Home affordability sinks as housing slows
Rising home prices and higher mortgage rates are a toxic cocktail for homebuyers, pushing affordability down dramatically.
Prices are up more than 12 percent from a year ago, according to several reports, and the average rate on the 30-year fixed is a full percentage point higher than it was last spring. It is now far harder for the average U.S. household to afford a home.
"The simple fact is that the very small improvement Americans have seen in their paychecks hasn't kept pace with a jump in home prices and mortgage rates," said Mike Sante, managing editor of Interest.com.
Of the top 25 housing markets, just eight are considered "affordable" for a median-income household, according to a new report from Interest.com. That is down from 14 affordable markets last year. The reason is largely that incomes, which are up just about 3 percent from a year ago, are not keeping pace with home prices.
To determine which markets are still most affordable, Interest.com calculated median home prices, median incomes, property taxes, insurance and household debt. It found Atlanta, Minneapolis, St. Louis, Detroit and Pittsburgh to be most affordable. Miami, Los Angeles, New York, San Diego and San Francisco are currently the least affordable markets.
Existing home sales fell nearly 2 percent in September from the previous month, and Lawrence Yun, chief economist for the National Association of Realtors, said he expected sales to decline further through the rest of 2013.
(Read more: Mortgage applications fall, even as rates drop)
"Affordability has fallen to a five-year low, as home price increases easily outpaced income growth," wrote Yun in the September sales report. "Expected rising mortgage interest rates will further lower affordability in upcoming months."
While mortgage rates are higher, credit availability is really the main barrier for many first-time homebuyers. This crucial segment of the housing market represented just 28 percent of buyers in September, down from 32 percent a year ago, and a far cry from the historical norm of around 40 percent. All-cash buyers represented an abnormally high 33 percent of sales.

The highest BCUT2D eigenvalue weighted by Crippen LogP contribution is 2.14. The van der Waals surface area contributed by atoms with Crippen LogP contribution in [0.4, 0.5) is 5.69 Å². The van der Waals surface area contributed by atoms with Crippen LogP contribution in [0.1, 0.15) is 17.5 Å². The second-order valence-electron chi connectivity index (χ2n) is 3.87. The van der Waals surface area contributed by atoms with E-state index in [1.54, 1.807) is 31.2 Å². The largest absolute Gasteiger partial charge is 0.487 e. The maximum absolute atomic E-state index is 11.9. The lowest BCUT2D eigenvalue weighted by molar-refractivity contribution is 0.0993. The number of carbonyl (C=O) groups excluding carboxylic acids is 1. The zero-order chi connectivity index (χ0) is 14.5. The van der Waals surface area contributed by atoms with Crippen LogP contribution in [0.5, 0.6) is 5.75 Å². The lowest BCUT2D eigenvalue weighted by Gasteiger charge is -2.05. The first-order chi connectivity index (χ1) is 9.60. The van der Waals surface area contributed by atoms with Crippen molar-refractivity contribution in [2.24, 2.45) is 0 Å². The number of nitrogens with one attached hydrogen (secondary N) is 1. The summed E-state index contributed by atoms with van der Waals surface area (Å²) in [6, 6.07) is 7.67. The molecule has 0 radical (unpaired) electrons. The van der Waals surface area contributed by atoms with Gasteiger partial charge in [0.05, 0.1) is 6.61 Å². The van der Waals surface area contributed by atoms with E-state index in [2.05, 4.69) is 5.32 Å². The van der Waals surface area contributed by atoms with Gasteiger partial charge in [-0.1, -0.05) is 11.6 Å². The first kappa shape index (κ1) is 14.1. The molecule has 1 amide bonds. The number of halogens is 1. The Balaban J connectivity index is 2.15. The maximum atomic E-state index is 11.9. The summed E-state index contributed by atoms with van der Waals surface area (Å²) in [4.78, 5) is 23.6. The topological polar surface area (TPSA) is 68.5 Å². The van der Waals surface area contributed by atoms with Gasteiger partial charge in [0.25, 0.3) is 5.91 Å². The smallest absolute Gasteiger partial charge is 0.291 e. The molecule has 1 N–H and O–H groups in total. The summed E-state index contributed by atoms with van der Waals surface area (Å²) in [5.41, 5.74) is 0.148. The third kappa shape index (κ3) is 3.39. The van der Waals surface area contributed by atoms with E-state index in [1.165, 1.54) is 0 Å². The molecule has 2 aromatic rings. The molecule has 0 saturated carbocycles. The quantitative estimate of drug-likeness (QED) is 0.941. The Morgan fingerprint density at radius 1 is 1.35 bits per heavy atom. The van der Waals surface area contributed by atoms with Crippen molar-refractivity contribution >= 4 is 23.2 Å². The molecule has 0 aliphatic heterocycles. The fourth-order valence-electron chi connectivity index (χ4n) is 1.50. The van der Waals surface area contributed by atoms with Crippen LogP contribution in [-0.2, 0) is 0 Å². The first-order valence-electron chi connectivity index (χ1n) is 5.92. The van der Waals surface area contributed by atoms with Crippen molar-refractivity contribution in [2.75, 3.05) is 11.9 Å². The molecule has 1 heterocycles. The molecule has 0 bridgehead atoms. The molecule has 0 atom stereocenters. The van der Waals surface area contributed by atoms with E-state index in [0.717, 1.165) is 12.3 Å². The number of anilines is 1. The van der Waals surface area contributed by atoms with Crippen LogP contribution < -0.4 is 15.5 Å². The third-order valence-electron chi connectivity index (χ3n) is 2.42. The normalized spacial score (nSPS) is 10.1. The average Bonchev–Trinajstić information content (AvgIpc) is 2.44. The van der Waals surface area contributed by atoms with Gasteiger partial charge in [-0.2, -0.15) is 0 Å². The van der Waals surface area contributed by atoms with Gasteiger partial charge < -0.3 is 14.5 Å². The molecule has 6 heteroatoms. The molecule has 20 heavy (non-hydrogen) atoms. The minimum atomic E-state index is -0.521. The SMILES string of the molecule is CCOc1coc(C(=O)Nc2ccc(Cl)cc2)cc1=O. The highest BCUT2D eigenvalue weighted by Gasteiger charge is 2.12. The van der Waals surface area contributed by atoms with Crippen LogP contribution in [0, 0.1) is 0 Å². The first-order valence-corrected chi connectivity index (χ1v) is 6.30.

First-time buyers usually purchase lower-priced homes, but sales of homes priced under $100,000 were down more than 7 percent in September from a year ago, while sales of homes priced above $500,000 were up over 40 percent, according to the NAR.
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As the housing market heads into a colder, slower season, home price gains may moderate some. Mortgage rates could as well, given the turmoil in Washington, D.C., over the nation's debt limit.
"After speculation of drastic cuts in bond purchasing, last month's announcement from the Federal Reserve to not lower its amount of monthly bond purchases was welcomed by the mortgage industry," said Don Frommeyer, president of the National Association of Mortgage Brokers. "The strategic move keeps interest rates low and helps continue to attract buyers to the housing market."
(Read more: JPMorgan deal could curtail credit)
Confidence, however, will continue to reign supreme in the housing recovery, and if the government shuts down yet again, and lawmakers come to yet another impasse over the debt limit, buyers may stay on the sidelines. New mortgage regulations also go into effect on Jan. 1, 2014, which will make mortgages more expensive for some borrowers and could put loans out of reach for others.
—By CNBC's Diana Olick. Follow her on Twitter @Diana_Olick.
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